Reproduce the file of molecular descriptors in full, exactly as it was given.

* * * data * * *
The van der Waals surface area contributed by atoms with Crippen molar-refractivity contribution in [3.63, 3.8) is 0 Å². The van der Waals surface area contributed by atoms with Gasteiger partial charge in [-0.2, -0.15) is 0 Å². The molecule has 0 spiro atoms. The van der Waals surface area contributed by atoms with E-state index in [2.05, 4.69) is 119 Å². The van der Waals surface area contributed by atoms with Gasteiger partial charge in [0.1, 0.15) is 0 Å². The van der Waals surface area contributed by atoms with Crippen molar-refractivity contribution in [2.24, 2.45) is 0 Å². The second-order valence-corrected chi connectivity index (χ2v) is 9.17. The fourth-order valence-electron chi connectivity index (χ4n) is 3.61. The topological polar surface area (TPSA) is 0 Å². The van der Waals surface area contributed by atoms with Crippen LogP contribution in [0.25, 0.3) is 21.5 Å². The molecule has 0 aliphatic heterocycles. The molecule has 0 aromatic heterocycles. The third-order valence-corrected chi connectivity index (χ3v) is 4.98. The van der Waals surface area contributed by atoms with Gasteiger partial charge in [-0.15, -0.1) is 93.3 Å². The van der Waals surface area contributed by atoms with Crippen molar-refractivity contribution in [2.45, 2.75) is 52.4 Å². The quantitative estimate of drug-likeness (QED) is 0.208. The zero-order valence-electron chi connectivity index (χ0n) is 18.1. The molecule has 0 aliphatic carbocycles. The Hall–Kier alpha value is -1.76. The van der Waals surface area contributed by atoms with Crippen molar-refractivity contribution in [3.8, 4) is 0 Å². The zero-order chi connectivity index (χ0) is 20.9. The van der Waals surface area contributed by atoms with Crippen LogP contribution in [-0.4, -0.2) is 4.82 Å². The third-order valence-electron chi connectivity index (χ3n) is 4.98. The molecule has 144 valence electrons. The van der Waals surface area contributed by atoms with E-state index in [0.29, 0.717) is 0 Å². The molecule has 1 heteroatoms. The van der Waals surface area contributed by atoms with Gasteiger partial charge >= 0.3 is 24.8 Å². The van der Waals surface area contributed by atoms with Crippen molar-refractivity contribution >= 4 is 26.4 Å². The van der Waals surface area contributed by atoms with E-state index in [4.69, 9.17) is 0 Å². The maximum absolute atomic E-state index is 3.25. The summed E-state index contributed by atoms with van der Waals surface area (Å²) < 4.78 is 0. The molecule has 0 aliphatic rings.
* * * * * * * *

The van der Waals surface area contributed by atoms with Crippen molar-refractivity contribution in [3.63, 3.8) is 0 Å². The van der Waals surface area contributed by atoms with Gasteiger partial charge in [-0.2, -0.15) is 0 Å². The molecule has 0 spiro atoms. The van der Waals surface area contributed by atoms with E-state index in [2.05, 4.69) is 119 Å². The van der Waals surface area contributed by atoms with Gasteiger partial charge in [0.1, 0.15) is 0 Å². The van der Waals surface area contributed by atoms with Crippen molar-refractivity contribution in [2.24, 2.45) is 0 Å². The second-order valence-corrected chi connectivity index (χ2v) is 9.17. The fourth-order valence-electron chi connectivity index (χ4n) is 3.61. The topological polar surface area (TPSA) is 0 Å². The van der Waals surface area contributed by atoms with Crippen LogP contribution in [0.25, 0.3) is 21.5 Å². The molecule has 0 aliphatic heterocycles. The molecule has 0 aromatic heterocycles. The third-order valence-corrected chi connectivity index (χ3v) is 4.98. The van der Waals surface area contributed by atoms with Gasteiger partial charge in [-0.15, -0.1) is 93.3 Å². The van der Waals surface area contributed by atoms with Crippen molar-refractivity contribution in [2.45, 2.75) is 52.4 Å². The quantitative estimate of drug-likeness (QED) is 0.208. The zero-order valence-electron chi connectivity index (χ0n) is 18.1. The molecule has 0 aliphatic carbocycles. The Hall–Kier alpha value is -1.76. The van der Waals surface area contributed by atoms with Crippen molar-refractivity contribution in [3.8, 4) is 0 Å². The zero-order chi connectivity index (χ0) is 20.9. The van der Waals surface area contributed by atoms with Crippen LogP contribution in [-0.4, -0.2) is 4.82 Å². The third-order valence-electron chi connectivity index (χ3n) is 4.98. The molecule has 144 valence electrons. The van der Waals surface area contributed by atoms with E-state index in [0.29, 0.717) is 0 Å². The molecule has 1 heteroatoms. The van der Waals surface area contributed by atoms with Gasteiger partial charge >= 0.3 is 24.8 Å². The van der Waals surface area contributed by atoms with Crippen molar-refractivity contribution >= 4 is 26.4 Å². The van der Waals surface area contributed by atoms with E-state index in [4.69, 9.17) is 0 Å². The maximum absolute atomic E-state index is 3.25. The summed E-state index contributed by atoms with van der Waals surface area (Å²) < 4.78 is 0. The molecule has 0 aliphatic rings.